Independence’s native son was making difficult decisions on the battlefields of France
In ordering the dropping of the atomic bomb on Japan, President Harry S. Truman made one of history’s most important military decisions.
But that momentous event was just one entry in an impressive military résumé that began with Truman’s on-the-ground involvement in World War I.
Historian D.M. Giangreco, author of The Soldier from Independence: A Military History of Harry Truman, examines that career on August 6 at 6:30 p.m. at the Central Library, 14 W. 10th Street, Kansas City, Mo.
The event is part of Great War|Great Read, a joint initiative by the Kansas City Public Library and the National World War I Museum at Liberty Memorial commemorating the centennial of the start of World War I.
Giangreco traces Truman’s military accomplishments as both a soldier and a politician, going back to the battlefields of France in 1918. Then a 34-year-old Army National Guard captain and battery commander in an artillery regiment, Truman already was making hard decisions he knew to be right, regardless of personal consequences.
He once saved a neighboring infantry regiment from a surprise German attack, only to be rebuked by his regimental commander. Intervention by Gen. John J. “Black Jack” Pershing headed off a court martial that almost certainly would have derailed any political aspirations.
Going on to take his place in national politics, Truman chaired the Senate Armed Forces Committee during the buildup to and early years of World War II, a job that made him – next to President Franklin Roosevelt — the most powerful man in American military affairs. As President, he oversaw the end of the war, stood up to Stalin, and met the test of North Korea’s invasion of South Korea. He had the fortitude to stand up to General Douglas MacArthur, the “American Caesar,” whom he ultimately fired over MacArthur’s determination to expand the Korean conflict.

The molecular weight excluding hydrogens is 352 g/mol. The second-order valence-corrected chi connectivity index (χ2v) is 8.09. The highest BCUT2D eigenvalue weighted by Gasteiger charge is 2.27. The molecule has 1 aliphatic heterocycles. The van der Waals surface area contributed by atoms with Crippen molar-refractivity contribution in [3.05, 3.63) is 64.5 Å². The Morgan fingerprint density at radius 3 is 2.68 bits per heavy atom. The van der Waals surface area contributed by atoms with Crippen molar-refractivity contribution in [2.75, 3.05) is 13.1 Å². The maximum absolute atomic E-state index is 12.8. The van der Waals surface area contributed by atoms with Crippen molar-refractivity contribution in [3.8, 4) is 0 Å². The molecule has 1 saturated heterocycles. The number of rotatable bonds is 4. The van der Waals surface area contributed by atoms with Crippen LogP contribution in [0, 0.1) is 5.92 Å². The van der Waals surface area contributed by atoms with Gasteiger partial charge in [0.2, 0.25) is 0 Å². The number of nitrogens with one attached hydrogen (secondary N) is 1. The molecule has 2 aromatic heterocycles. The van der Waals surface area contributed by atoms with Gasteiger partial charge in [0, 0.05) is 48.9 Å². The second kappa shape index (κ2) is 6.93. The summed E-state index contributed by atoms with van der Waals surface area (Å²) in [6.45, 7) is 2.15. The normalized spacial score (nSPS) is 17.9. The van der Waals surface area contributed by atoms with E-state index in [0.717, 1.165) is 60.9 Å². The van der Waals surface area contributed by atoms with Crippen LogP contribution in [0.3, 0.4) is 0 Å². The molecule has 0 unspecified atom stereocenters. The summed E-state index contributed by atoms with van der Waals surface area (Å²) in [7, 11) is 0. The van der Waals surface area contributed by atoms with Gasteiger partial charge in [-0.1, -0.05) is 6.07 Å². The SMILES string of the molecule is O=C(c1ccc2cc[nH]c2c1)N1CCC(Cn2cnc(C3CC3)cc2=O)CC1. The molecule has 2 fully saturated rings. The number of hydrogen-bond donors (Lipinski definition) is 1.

Giangreco is a military historian at the U.S. Army Command and General Staff College at Fort Leavenworth, where he also was an editor for Military Review.
Great War|Great Read is aimed at encouraging residents to read and discuss two signature books on World War I: Erich Maria Remarque’s fiction classic, All Quiet on the Western Front, and Barbara W. Tuchman’s Pulitzer Prize-winning history, The Guns of August. Public events include book discussions, film showings, programs, and special tours at the National World War I Museum, as well as lectures about notable battles, European involvement in WWI, Gold Star mothers, and the music of World War I.
Several hundred copies of the two books are available for checkout from all 10 Kansas City Public Library locations.
Admission is free. A 6 p.m. reception precedes the event. RSVP online or by calling 816-701-3407.